Pleasant Forest: A Tale of Two Cemeteries

PF41Pleasant Forest Cemetery is a hard one to miss.  It’s enormous, for one thing, and it’s on a well-traveled road. I’ve driven by it many times and it’s been on my list to visit for awhile.  Occasionally my graveyard trips are serendipitous and unplanned, but for a place this large, I wanted to make sure I had plenty of time to explore.
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I visited over a year ago, and maybe it’s because I’m expecting some unpleasantness that I’ve held off writing about it for so long.  But I’ll get to that.
First of all, the good stuff.  And it’s really, really good stuff.  The cemetery is immaculate, with obvious efforts to clean and repair stones.


This is an historic cemetery, established over 200 years ago, making it one of the oldest in the area.  And the people who run it are obviously cognizant of and proud of its rich history.  This cemetery even has its own website!  The history of the place is recorded there in great detail, as are the names of most of the folks buried there.  Here’s the earliest grave:
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And there are other graves just as primitive, the hand-carved names rendered illegible by time.

There are many that you can read, though, even some very old ones.
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If you read the inscriptions, you will have seen that some of the stones carry names important in Knoxville history.  One of the things I loved about this cemetery is how it appreciates and showcases history–even its own.
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But this is also very much a living cemetery, with an assortment of interesting and beautiful memorials to folks who died relatively recently, and whose families are still regularly visiting and decorating their graves.

Pleasant Forest is large, hilly, well-kept, and beautiful, as I’ve said.

But there’s another part of this cemetery’s story.  In fact, there’s another part of this cemetery.
The part I’ve been showing you is on the right side of Concord Road heading south.  It’s large, and bordered with a combination of wooden and wrought iron fencing and stone walls.
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But if you cross the busy road, you’ll see another side of this cemetery.
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Here’s what it looks like.
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The contrast to the pristine conditions on the other side of the road couldn’t be stronger.  As I walked the grounds I was unable to make sense of what I was seeing–the exposed red earth, the tumbling stones, the un-raked ground.  And as I read the names I began to get a sinking feeling.  Surely this couldn’t be what it was beginning to look like–an African-American section of Pleasant Forest looking for all the world like an ad for separate and unequal?
But that’s what it is.  Here’s what a little online research turned up:  “Pleasant Forest Cemetery is an old cemetery, founded in 1796. It lies on both sides of Concord Road about one-half mile south of Kingston Pike. Most of the cemetery receives some maintenance. I am told that State of Tennessee provides money for cutting the grass. The cemetery functions as two cemeteries. The portion east of Concord Road and the southeast corner of the portion west of Concord Road are a black cemetery. The white portion of the cemetery which receives state maintenance funds was fenced early in 1989. The black section was fenced out and appears [in 1989] to receive little to no maintenance.”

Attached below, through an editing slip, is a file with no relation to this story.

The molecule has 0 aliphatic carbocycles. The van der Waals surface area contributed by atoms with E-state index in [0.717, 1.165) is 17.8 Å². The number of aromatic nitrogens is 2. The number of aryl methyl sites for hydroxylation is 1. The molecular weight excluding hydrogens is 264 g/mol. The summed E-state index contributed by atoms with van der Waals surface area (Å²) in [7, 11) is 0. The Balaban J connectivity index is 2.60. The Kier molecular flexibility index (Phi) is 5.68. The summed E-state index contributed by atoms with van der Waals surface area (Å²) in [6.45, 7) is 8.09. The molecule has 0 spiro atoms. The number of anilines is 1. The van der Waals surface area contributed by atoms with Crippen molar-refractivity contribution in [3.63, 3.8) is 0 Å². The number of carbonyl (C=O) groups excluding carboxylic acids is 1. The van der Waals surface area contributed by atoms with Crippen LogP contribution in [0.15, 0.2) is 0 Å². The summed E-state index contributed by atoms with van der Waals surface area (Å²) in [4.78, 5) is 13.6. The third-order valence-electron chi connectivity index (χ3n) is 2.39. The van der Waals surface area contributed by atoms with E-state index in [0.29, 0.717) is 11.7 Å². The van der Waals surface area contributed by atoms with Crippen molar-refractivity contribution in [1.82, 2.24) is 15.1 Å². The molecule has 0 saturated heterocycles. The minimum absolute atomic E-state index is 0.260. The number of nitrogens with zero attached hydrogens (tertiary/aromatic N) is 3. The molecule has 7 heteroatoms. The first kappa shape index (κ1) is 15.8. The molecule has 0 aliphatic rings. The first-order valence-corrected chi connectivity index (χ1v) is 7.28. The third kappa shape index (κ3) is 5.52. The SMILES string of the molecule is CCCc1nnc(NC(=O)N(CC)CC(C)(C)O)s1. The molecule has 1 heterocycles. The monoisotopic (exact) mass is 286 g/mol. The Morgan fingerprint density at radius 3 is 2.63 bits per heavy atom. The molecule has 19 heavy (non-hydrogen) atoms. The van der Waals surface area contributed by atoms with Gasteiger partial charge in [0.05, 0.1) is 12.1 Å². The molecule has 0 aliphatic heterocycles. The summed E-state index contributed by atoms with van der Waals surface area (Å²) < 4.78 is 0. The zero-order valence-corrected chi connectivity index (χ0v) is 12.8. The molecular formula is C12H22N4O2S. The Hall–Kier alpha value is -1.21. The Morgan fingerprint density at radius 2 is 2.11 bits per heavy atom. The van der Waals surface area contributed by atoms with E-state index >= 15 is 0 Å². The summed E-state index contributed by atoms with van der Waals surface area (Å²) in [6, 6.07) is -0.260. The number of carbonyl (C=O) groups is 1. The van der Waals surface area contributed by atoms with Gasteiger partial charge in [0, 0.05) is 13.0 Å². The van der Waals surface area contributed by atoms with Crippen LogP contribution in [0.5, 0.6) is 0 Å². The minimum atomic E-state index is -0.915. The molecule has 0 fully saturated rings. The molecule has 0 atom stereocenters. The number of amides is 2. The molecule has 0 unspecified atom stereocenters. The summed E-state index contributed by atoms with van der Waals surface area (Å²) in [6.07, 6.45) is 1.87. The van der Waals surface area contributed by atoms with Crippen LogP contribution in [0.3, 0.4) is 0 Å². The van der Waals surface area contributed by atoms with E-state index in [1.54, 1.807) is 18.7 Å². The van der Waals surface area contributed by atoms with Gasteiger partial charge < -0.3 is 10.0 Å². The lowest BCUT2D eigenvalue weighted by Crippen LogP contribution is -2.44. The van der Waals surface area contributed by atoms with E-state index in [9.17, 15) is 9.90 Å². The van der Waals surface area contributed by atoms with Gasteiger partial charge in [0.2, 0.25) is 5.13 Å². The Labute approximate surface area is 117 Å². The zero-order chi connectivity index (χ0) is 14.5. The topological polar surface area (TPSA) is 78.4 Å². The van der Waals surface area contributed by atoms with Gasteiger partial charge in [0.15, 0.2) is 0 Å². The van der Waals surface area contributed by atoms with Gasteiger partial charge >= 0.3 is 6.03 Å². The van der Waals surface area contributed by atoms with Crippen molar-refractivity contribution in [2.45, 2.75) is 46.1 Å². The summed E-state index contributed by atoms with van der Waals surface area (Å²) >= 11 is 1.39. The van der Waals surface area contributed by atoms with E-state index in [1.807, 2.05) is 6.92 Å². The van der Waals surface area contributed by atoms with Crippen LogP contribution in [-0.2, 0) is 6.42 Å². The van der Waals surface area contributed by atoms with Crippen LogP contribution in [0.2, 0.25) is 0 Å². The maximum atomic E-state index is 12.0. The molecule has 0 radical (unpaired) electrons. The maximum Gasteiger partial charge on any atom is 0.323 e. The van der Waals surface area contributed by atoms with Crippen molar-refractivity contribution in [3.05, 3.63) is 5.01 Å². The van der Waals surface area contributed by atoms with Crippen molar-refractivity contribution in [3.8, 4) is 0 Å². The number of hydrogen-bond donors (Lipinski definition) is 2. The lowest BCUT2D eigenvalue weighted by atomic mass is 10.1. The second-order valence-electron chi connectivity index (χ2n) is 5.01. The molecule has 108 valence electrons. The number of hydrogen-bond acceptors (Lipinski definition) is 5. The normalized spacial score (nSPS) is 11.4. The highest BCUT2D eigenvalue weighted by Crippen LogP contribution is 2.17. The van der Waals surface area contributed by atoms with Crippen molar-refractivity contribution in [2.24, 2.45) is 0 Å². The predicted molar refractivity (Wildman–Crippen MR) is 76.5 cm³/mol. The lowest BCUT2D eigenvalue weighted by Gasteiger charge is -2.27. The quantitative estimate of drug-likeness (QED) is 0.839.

Now, the black section that’s physically part of the larger cemetery isn’t treated any differently from the rest of it.  I am at a loss to explain why no one is caring for the other section.  Look, I KNOW maintaining cemeteries is a labor of love and largely taken on, in the case of historic graveyards, by volunteers.  But this is part of the same cemetery, under the same ownership now, according to publicly available records, whatever the case may have been originally.  What excuse can there be for ignoring this part of it so completely (as of March 2016, when I was last there)?  If the excuse is that it doesn’t receive state maintenance funds and the other side does, that doesn’t comfort me much.
I expect publishing this post will lead to my enlightenment on these matters as it often has in the past.  I hope it will not also lead to unpleasantness.  As always in these pieces, I’m just describing what I see, and what I’m seeing looks bad.
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For more of my graveyard musings, click here.
 

Graveyards Can Be Happy Places: A Visit to Hickory Creek

What better day than the Feast of All Souls to write about a cemetery? I may seem a little strange the rest of the year but today I am on topic and I have a beautiful graveyard to write about.

You may remember that my last graveyard story was very sad, about a cemetery whose history is lost and whose inhabitants seem forgotten.   But not all graveyards are like that.  If you’ve been reading along, you’ll know that each location has its own atmosphere and its own story.